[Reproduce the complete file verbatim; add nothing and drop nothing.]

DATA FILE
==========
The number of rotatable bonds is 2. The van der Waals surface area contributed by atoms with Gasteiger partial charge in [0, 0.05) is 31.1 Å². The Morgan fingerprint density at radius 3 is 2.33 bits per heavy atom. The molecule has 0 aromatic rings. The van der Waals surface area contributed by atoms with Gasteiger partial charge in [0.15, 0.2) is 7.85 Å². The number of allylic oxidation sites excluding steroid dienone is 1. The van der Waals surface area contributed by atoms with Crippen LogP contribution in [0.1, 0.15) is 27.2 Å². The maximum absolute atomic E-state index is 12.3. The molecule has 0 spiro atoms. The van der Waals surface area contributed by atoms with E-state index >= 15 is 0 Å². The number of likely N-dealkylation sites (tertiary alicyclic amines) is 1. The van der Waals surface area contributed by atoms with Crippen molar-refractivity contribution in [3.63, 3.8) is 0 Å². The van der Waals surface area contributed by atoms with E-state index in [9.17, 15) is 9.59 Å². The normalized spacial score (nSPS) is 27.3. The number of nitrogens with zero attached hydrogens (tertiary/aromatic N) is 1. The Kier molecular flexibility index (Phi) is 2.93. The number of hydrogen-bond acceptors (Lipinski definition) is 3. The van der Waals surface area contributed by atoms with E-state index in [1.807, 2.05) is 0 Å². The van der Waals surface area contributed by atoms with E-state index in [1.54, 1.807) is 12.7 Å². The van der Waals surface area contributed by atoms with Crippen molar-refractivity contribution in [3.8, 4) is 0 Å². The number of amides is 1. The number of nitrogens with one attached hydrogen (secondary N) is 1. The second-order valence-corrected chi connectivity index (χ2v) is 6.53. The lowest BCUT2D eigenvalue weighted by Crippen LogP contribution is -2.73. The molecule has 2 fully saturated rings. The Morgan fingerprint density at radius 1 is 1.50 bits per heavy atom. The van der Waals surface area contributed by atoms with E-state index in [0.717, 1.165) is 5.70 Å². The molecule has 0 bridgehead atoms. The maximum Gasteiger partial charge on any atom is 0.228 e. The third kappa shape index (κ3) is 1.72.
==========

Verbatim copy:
The number of rotatable bonds is 2. The van der Waals surface area contributed by atoms with Gasteiger partial charge in [0, 0.05) is 31.1 Å². The Morgan fingerprint density at radius 3 is 2.33 bits per heavy atom. The molecule has 0 aromatic rings. The van der Waals surface area contributed by atoms with Gasteiger partial charge in [0.15, 0.2) is 7.85 Å². The number of allylic oxidation sites excluding steroid dienone is 1. The van der Waals surface area contributed by atoms with Crippen LogP contribution in [0.1, 0.15) is 27.2 Å². The maximum absolute atomic E-state index is 12.3. The molecule has 0 spiro atoms. The van der Waals surface area contributed by atoms with E-state index >= 15 is 0 Å². The number of likely N-dealkylation sites (tertiary alicyclic amines) is 1. The van der Waals surface area contributed by atoms with Crippen molar-refractivity contribution in [3.63, 3.8) is 0 Å². The van der Waals surface area contributed by atoms with E-state index in [9.17, 15) is 9.59 Å². The normalized spacial score (nSPS) is 27.3. The number of nitrogens with zero attached hydrogens (tertiary/aromatic N) is 1. The Kier molecular flexibility index (Phi) is 2.93. The number of hydrogen-bond acceptors (Lipinski definition) is 3. The van der Waals surface area contributed by atoms with E-state index in [1.807, 2.05) is 0 Å². The van der Waals surface area contributed by atoms with E-state index in [1.54, 1.807) is 12.7 Å². The van der Waals surface area contributed by atoms with Crippen molar-refractivity contribution in [3.8, 4) is 0 Å². The number of amides is 1. The number of nitrogens with one attached hydrogen (secondary N) is 1. The second-order valence-corrected chi connectivity index (χ2v) is 6.53. The lowest BCUT2D eigenvalue weighted by Crippen LogP contribution is -2.73. The molecule has 2 fully saturated rings. The Morgan fingerprint density at radius 1 is 1.50 bits per heavy atom. The van der Waals surface area contributed by atoms with E-state index in [0.717, 1.165) is 5.70 Å². The molecule has 0 bridgehead atoms. The maximum Gasteiger partial charge on any atom is 0.228 e. The third kappa shape index (κ3) is 1.72.